Kurulus Osman 86 With English Subtitle | Onubad Media
Kurulus Osman 86 With English Subtitle | Onubad Media
Kurulus Osman 86 With English Subtitle
Kurulus Osman 86
LAW: SULTANIC LAW (KÂNÛN) AND RELIGIOUS LAW (ŞERÎAT) K.O 86
Kurulus Osman 86 According to Tursun Bey, writing in the late fifteenth century, the sultan could make regulations and enact laws entirely on his own initiative. These laws, independent of the şerîat and known as kânûn, were based on rational and not religious principles and were enacted primarily in the spheres of public and administrative law. Watch Now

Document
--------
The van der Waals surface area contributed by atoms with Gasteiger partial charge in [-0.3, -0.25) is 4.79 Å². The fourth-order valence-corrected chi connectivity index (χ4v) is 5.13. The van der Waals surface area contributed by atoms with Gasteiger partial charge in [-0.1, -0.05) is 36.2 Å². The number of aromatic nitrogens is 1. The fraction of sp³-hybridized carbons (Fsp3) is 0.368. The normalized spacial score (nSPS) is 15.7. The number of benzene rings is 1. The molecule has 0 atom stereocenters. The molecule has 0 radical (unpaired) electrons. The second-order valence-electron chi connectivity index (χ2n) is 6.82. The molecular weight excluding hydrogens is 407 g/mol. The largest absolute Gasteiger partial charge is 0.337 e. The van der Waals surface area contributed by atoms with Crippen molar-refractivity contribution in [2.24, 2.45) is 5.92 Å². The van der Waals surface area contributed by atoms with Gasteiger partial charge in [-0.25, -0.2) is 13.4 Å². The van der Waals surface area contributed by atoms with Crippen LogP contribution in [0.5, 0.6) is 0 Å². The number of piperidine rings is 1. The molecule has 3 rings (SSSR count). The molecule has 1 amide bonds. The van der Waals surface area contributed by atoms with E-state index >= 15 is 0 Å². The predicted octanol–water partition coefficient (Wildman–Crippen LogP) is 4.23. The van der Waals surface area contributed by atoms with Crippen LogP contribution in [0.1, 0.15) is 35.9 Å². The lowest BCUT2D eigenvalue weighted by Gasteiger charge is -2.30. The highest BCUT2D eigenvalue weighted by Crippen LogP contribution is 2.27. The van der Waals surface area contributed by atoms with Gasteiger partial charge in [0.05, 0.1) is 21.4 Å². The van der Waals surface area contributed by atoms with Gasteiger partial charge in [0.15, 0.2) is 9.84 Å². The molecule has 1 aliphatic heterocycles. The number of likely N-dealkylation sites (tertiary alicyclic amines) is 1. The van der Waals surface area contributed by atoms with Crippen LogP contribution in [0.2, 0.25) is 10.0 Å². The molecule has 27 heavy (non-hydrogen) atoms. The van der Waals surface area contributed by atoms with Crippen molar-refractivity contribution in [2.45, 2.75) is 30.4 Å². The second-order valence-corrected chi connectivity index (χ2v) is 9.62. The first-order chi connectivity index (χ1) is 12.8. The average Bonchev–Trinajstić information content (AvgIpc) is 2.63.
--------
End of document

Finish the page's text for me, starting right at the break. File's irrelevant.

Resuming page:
Some Islamic jurists, including Ibn Khaldûn, considered kânûn – law based solely on the sultan’s decree – unnecessary, maintaining that the şerîat – the religious law of Islam – could solve all legal problems. Other jurists maintained that kânûn was both necessary and legal, provided that the şerîat made no statement on the case in question; that the law conformed to a generally accepted custom or principle that could serve as a basis for analogy; that it was necessary for the welfare of the Islamic community; that the sovereign could effectively enforce the law; and that it contained nothing contrary to the şerîat. Kurulus Osman 86 Watch Now